This multiplane camera was unlike anything ever used before at Walt’s studio, and in particular it was a favorite tool on his second feature film, Pinocchio (1940). Learn more about the foremost and often celebrated use of the multiplane’s wondrous ability in sequence two of Pinocchio, “Goes to School.”
Walt Disney’s fourth feature film, and perhaps one of his least known, The Reluctant Dragon was released in June of 1941, now 75 years ago. The film follows famed writer and humorist Robert Benchley (playing himself) as he ventures throughout the then brand-new Walt Disney Studios in Burbank, anxious to share a story with Walt that he thinks might make a good cartoon picture. Along the way he has many silly encounters with artists, animators, voice talents, and other employees, experiencing little stories at each new meeting.
This summer marks the 75th anniversary of Walt Disney and his hand-picked team’s Southern California departure for their “goodwill tour” of South America. The U.S. government was hoping Walt’s presence would help to quell budding Nazi sympathy, while Walt was eager to gather material for future films. By Walt being Walt, he managed to do both.
“This is not the cartoon medium…we have worlds to conquer here.” So Walt Disney described his unique masterwork from 1940, Fantasia. The museum’s collection is comprised of more than 30,000 objects and our collections staff has been busy swapping in other items, including a recent rotation of objects in the Fantasia case in gallery 5.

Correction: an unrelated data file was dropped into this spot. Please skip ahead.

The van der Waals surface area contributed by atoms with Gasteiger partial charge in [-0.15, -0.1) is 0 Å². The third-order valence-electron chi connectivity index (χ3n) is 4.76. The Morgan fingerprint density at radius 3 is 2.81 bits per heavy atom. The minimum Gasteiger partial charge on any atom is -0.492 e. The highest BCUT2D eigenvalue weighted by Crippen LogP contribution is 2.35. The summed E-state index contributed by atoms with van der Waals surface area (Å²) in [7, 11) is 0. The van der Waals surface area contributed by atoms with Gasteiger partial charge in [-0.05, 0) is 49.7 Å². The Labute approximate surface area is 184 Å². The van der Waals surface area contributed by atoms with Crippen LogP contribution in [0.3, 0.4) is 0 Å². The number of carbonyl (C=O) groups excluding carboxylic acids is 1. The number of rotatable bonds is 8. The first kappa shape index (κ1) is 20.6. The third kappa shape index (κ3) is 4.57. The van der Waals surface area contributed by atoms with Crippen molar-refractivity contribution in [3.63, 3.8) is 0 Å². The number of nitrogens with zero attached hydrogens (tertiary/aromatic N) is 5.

Walt shared a series of personal connections with America’s southern neighbor. One such connection occurred twenty years prior to this event, when Disneyland was not yet a point on a map, and the United States was dealing with—but had not yet entered—the turmoil of the Second World War.
With excitement abuzz over Disneyland’s latest planned expansion, we pay tribute to its first major park expansion as proof of Walt’s oft-proclaimed pronouncement that “Disneyland will never be completed. It will continue to grow as long as there is imagination left in the world.”
Walt Disney and his youngest daughter, Sharon, left Los Angeles on August 10, 1947 for a three week trip to Candle, Alaska. What was supposed to be a relaxing flight turned out to be quite an adventure…as well as a wonderful father-and-daughter bonding experience.
Though the Walt Disney Family Museum offers exciting new displays and stories in each special exhibition that opens, there are also delightful new discoveries to be found in the main museum galleries when case rotations are made. Let’s take a look at one of the latest rotations, in the case dedicated to one of Walt’s most distinctive feature films, Bambi (1942).
Being an epic of animated cinema, Pinocchio (1940) is ripe with moments of artistic beauty and raucously fun entertainment. The scene in the fabled pool hall, is a stand out for its combined mastery of the animated art form, thanks in particular to three of Walt’s best animators.
In accordance with Shark Week and our latest special exhibition, Wish Upon A Star: The Art of Pinocchio, Monstro, the terrifying giant sperm whale that consumes Pinocchio, Geppetto, Figaro, and Cleo before sneezing them back out because Pinocchio, a character made entirely of wood, thought it prudent to start a bonfire.